Yesterday Peter Grecian and I ran the Parakeet Marathon for the second time, nearly a year after first running it. A spate of unfortunate occurrances and illnesses had resulted in everyone else who I thought would take part having to drop out, so there were just the two of us. But one of the event’s names is The World’s Smallest Marathon, so 2 participants is appropriate for that! My aim was to improve on my previous time of 6:41, and to get round in much better shape, and if possible to get up all the hills at something approaching a run, rather than the shambolic stagger I was reduced to last time. All of these I can safely say I achieved, thanks mainly to Peter’s stalwart support and encouragement.
Because of the way the run went for me last year, I decided to try not tapering my training this year, building up my stamina from 20 to 22 to 24 miles in the 3 suceessive weeks before the event. People were sceptical of this strategy, because it flies in the face of conventional wisdom, but I’m glad to be able to report that this worked well for me. I know it won’t work for everyone, especially those who are training seriously to try to attain a particular time, or to race as well as they can, but that was not my aim. This year I felt more ready for the distance, confident that I would be able to complete it, having run 24 miles the week before and not suffering too badly afterwards. Often the psychology of running is as important as the physical side.
Just as we were about to start, Peter found that he had been sent a text message from Dave Wilson, telling us that he had decided to walk the route again this year. That meant that there were 3 of us taking part.
Everyone tells me that if you start running too fast, you will run out of energy before the end. Peter is a much better and more experienced runner than I am, and he helped me control pace from the off. Also, because he very generously was prepared to run at my pace the whole way round, we were able to talk, and the first 15 miles slipped by in 3 hours with my barely noticing the distance. Outside the Hawker Centre on the riverbank a large group of friends who had run Kingston Park Run earlier were waiting to wish us well as we ran past.Thank you to all of you, your support was greatly appreciated.The weather was rather cold, but bright, and it felt warmer when we were in the sunshine. I took 2 pairs of gloves, thinking it might get warm enough for me to need to change into the thinner ones after a while, but it never did. (My hands do get cold very easily.)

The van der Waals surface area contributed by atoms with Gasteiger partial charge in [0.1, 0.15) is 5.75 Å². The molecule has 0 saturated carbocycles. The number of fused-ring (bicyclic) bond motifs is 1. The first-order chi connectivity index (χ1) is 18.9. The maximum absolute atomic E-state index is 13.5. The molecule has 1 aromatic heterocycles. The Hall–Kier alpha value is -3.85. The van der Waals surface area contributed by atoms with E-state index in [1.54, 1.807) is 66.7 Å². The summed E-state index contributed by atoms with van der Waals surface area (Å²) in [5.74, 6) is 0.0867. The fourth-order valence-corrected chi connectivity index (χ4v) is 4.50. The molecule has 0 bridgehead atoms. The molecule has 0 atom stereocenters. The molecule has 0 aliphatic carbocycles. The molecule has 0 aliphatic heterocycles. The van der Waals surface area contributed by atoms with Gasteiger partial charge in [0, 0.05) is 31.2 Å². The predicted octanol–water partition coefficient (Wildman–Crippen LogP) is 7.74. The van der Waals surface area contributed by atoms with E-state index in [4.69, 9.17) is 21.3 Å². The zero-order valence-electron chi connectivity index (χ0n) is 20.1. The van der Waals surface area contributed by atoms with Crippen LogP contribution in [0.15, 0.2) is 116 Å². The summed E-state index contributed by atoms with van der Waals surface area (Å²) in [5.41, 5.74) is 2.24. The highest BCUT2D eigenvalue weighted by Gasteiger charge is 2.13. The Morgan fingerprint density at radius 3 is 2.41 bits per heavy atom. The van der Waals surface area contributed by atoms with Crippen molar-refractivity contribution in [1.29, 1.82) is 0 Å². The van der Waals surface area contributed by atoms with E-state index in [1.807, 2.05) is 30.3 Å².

On our way back over Kingston Bridge for the second time, I suddeny spotted Alice Tozer and hailed her as we ran past. But as she was crossing the road at the time, there wasn’t the opportunity to stop and talk!
After 15 miles we were back where we started from at the car park at Kingston Gate, where we paused briefly while my wife served us drinks and a few jelly babies, then set off on the second leg of the marathon. Peter took the opportunity to divest himself of his outer layer, so he was running in just a shirt and shorts. He also runs without carrying any drink, whereas I rely on my Camelback for distances over 10 miles. I don’t know how he does it. I would be dropping from thirst after running 15 miles without a drink. I have also taken to using gels, which he doesn’t bother with. Again, it might be psychological, but I think they help – and that’s the whole point.